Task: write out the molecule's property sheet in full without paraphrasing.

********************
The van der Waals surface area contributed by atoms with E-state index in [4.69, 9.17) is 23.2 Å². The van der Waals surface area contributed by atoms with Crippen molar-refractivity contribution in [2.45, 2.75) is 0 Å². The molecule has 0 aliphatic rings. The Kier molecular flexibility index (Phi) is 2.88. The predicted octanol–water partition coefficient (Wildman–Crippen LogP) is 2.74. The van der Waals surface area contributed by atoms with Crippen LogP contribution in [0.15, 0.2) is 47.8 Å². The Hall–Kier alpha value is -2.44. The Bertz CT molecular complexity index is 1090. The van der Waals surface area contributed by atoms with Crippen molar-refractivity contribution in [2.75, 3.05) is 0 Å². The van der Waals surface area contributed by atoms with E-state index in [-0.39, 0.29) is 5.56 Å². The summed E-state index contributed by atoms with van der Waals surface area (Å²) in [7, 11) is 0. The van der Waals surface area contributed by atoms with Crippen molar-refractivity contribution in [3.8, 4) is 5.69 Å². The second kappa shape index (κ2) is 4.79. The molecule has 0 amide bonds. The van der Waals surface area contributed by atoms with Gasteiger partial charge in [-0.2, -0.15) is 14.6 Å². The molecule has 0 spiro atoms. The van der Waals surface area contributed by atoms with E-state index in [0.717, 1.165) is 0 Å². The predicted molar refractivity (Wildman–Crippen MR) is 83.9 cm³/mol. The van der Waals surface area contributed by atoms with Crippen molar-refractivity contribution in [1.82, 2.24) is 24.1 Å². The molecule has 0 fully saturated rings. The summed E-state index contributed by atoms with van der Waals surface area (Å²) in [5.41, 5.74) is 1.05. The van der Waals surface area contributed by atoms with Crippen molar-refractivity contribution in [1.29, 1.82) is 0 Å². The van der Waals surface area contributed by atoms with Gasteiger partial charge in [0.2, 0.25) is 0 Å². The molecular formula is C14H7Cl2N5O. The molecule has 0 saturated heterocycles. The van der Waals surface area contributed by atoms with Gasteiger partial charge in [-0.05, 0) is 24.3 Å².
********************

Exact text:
The van der Waals surface area contributed by atoms with E-state index in [4.69, 9.17) is 23.2 Å². The van der Waals surface area contributed by atoms with Crippen molar-refractivity contribution in [2.45, 2.75) is 0 Å². The molecule has 0 aliphatic rings. The Kier molecular flexibility index (Phi) is 2.88. The predicted octanol–water partition coefficient (Wildman–Crippen LogP) is 2.74. The van der Waals surface area contributed by atoms with Crippen LogP contribution in [0.15, 0.2) is 47.8 Å². The Hall–Kier alpha value is -2.44. The Bertz CT molecular complexity index is 1090. The van der Waals surface area contributed by atoms with Crippen molar-refractivity contribution in [2.75, 3.05) is 0 Å². The van der Waals surface area contributed by atoms with E-state index in [-0.39, 0.29) is 5.56 Å². The summed E-state index contributed by atoms with van der Waals surface area (Å²) in [7, 11) is 0. The van der Waals surface area contributed by atoms with Crippen molar-refractivity contribution in [3.8, 4) is 5.69 Å². The second kappa shape index (κ2) is 4.79. The molecule has 0 amide bonds. The van der Waals surface area contributed by atoms with Gasteiger partial charge in [-0.2, -0.15) is 14.6 Å². The molecule has 0 spiro atoms. The van der Waals surface area contributed by atoms with E-state index in [0.717, 1.165) is 0 Å². The predicted molar refractivity (Wildman–Crippen MR) is 83.9 cm³/mol. The van der Waals surface area contributed by atoms with Crippen molar-refractivity contribution in [1.82, 2.24) is 24.1 Å². The molecule has 0 fully saturated rings. The summed E-state index contributed by atoms with van der Waals surface area (Å²) in [5.41, 5.74) is 1.05. The van der Waals surface area contributed by atoms with Crippen molar-refractivity contribution in [1.29, 1.82) is 0 Å². The van der Waals surface area contributed by atoms with Gasteiger partial charge in [0.2, 0.25) is 0 Å². The molecular formula is C14H7Cl2N5O. The molecule has 0 saturated heterocycles. The van der Waals surface area contributed by atoms with Gasteiger partial charge in [-0.05, 0) is 24.3 Å².